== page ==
The game ended in a tie when it hit the two-hour time limit, a standard tournament practice, but it didn’t lessen the disappointment. For the first time, KB began worrying about baseball rather than just playing it. He pitched several solid games, but as the season progressed, he started making uncharacteristic errors. In July, he began asking his father for ice after games, something he had never done before. With all the games he’d been playing for different teams, KB had racked up a lot of innings. “My arm feels funny,” KB said. The number of teenagers needing Tommy John surgery, a complex operation in which torn elbow ligaments are replaced with tendons, has increased from nearly zero a decade ago to hundreds last year. Doctors cite the additional innings kids are pitching as a primary cause. “It’s not a natural motion,” says Dr. Frank Jobe, who pioneered the surgery for major-leaguers in the seventies. “Kids’ bodies are still growing, and their mechanics are not what they should be. It’s just too much at that age.”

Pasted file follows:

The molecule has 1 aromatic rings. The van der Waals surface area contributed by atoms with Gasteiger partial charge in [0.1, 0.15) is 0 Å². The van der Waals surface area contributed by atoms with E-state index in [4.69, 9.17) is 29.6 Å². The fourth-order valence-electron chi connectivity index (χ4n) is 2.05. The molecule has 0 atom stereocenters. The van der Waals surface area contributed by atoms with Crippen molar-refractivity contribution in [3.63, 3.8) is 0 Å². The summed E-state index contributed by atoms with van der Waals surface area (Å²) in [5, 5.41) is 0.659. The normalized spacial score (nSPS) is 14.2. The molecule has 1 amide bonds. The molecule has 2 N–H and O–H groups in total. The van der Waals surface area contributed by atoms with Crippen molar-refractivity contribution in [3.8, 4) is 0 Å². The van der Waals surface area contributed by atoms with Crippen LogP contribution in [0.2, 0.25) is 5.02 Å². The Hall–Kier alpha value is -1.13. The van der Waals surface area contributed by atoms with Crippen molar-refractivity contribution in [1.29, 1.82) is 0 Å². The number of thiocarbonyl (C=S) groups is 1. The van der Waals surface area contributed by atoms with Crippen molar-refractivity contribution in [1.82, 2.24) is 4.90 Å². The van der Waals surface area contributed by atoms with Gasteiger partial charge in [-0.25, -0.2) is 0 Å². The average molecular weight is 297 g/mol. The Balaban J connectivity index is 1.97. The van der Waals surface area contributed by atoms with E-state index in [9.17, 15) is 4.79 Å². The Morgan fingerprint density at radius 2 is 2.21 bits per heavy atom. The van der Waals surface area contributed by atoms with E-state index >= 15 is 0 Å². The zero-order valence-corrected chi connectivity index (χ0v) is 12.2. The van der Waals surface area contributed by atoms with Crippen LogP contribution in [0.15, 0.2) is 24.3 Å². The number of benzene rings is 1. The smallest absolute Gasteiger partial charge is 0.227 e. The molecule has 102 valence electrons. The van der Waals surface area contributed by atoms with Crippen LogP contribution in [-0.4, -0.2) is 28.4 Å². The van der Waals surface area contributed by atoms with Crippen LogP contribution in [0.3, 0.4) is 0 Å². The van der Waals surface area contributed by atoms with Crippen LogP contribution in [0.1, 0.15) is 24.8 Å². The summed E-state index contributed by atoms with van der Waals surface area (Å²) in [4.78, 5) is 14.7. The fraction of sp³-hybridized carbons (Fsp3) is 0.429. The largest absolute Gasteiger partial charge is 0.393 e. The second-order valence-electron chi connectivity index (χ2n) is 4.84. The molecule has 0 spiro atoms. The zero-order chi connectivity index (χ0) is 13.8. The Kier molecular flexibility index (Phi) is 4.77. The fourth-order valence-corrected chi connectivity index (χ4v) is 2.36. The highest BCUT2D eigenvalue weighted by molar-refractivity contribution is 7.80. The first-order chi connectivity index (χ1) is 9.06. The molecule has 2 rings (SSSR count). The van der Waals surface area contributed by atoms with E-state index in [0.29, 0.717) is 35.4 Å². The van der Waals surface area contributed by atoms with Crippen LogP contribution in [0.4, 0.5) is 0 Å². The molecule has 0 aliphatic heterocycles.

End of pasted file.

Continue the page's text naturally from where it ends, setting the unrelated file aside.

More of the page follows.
Despite being an orthopedic surgeon himself, Karl left much of the decision-making about throwing to his son. When he tried to yank KB from one of his grade-school games, KB shouted back, “I’ve got a no-hitter. I’m staying in.” Karl didn’t fight him.